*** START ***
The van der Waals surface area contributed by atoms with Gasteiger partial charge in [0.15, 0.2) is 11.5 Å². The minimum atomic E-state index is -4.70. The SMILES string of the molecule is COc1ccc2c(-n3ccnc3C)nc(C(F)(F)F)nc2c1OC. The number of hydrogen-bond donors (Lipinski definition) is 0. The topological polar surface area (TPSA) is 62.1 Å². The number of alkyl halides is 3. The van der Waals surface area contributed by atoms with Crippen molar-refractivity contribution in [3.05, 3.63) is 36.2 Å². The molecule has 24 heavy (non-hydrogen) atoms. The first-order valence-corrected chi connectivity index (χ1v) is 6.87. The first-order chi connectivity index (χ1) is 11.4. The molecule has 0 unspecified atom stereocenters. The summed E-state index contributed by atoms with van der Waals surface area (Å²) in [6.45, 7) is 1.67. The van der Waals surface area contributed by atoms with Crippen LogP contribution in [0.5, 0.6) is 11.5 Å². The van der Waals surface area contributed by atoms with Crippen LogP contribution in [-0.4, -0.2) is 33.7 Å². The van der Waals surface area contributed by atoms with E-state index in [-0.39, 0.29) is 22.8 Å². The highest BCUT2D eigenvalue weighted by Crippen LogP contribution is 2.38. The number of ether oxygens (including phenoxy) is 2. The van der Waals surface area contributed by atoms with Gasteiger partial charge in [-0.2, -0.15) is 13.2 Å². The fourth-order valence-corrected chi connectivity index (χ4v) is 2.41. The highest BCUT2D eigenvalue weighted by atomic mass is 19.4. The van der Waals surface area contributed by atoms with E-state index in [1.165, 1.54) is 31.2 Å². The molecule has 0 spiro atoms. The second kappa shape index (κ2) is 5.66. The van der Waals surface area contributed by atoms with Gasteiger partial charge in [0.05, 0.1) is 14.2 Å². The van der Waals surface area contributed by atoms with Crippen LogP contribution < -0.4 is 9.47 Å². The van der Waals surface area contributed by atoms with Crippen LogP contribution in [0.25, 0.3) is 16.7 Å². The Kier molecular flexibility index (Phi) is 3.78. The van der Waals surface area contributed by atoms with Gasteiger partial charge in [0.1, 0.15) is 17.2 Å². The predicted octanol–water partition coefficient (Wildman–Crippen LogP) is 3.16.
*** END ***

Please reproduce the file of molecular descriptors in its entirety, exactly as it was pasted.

The van der Waals surface area contributed by atoms with Gasteiger partial charge in [0.15, 0.2) is 11.5 Å². The minimum atomic E-state index is -4.70. The SMILES string of the molecule is COc1ccc2c(-n3ccnc3C)nc(C(F)(F)F)nc2c1OC. The number of hydrogen-bond donors (Lipinski definition) is 0. The topological polar surface area (TPSA) is 62.1 Å². The number of alkyl halides is 3. The van der Waals surface area contributed by atoms with Crippen molar-refractivity contribution in [3.05, 3.63) is 36.2 Å². The molecule has 24 heavy (non-hydrogen) atoms. The first-order valence-corrected chi connectivity index (χ1v) is 6.87. The first-order chi connectivity index (χ1) is 11.4. The molecule has 0 unspecified atom stereocenters. The summed E-state index contributed by atoms with van der Waals surface area (Å²) in [6.45, 7) is 1.67. The van der Waals surface area contributed by atoms with Crippen LogP contribution in [0.5, 0.6) is 11.5 Å². The van der Waals surface area contributed by atoms with Crippen LogP contribution in [-0.4, -0.2) is 33.7 Å². The van der Waals surface area contributed by atoms with E-state index in [-0.39, 0.29) is 22.8 Å². The highest BCUT2D eigenvalue weighted by Crippen LogP contribution is 2.38. The number of ether oxygens (including phenoxy) is 2. The van der Waals surface area contributed by atoms with Gasteiger partial charge in [-0.2, -0.15) is 13.2 Å². The fourth-order valence-corrected chi connectivity index (χ4v) is 2.41. The highest BCUT2D eigenvalue weighted by atomic mass is 19.4. The van der Waals surface area contributed by atoms with E-state index in [1.165, 1.54) is 31.2 Å². The molecule has 0 spiro atoms. The second kappa shape index (κ2) is 5.66. The van der Waals surface area contributed by atoms with Gasteiger partial charge in [0.05, 0.1) is 14.2 Å². The van der Waals surface area contributed by atoms with Crippen LogP contribution < -0.4 is 9.47 Å². The van der Waals surface area contributed by atoms with Crippen LogP contribution in [0.25, 0.3) is 16.7 Å². The Kier molecular flexibility index (Phi) is 3.78. The van der Waals surface area contributed by atoms with Gasteiger partial charge in [0.1, 0.15) is 17.2 Å². The predicted octanol–water partition coefficient (Wildman–Crippen LogP) is 3.16.